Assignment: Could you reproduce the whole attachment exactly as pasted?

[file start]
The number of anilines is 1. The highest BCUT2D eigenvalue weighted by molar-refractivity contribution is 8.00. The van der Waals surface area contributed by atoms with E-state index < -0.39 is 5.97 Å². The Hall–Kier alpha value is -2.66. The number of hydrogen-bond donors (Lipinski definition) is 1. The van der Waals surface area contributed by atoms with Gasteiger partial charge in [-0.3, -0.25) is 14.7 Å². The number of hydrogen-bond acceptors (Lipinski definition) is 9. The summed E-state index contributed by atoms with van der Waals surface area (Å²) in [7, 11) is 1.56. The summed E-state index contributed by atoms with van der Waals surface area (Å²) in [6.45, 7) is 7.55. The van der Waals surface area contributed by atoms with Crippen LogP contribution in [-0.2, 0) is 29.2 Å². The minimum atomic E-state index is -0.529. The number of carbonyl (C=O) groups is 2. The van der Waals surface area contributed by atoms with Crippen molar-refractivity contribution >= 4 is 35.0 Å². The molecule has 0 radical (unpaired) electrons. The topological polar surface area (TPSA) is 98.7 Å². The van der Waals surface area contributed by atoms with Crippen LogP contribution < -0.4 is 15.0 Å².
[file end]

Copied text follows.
The number of anilines is 1. The highest BCUT2D eigenvalue weighted by molar-refractivity contribution is 8.00. The van der Waals surface area contributed by atoms with E-state index < -0.39 is 5.97 Å². The Hall–Kier alpha value is -2.66. The number of hydrogen-bond donors (Lipinski definition) is 1. The van der Waals surface area contributed by atoms with Gasteiger partial charge in [-0.3, -0.25) is 14.7 Å². The number of hydrogen-bond acceptors (Lipinski definition) is 9. The summed E-state index contributed by atoms with van der Waals surface area (Å²) in [7, 11) is 1.56. The summed E-state index contributed by atoms with van der Waals surface area (Å²) in [6.45, 7) is 7.55. The van der Waals surface area contributed by atoms with Crippen LogP contribution in [-0.2, 0) is 29.2 Å². The minimum atomic E-state index is -0.529. The number of carbonyl (C=O) groups is 2. The van der Waals surface area contributed by atoms with Crippen molar-refractivity contribution >= 4 is 35.0 Å². The molecule has 0 radical (unpaired) electrons. The topological polar surface area (TPSA) is 98.7 Å². The van der Waals surface area contributed by atoms with Crippen LogP contribution < -0.4 is 15.0 Å².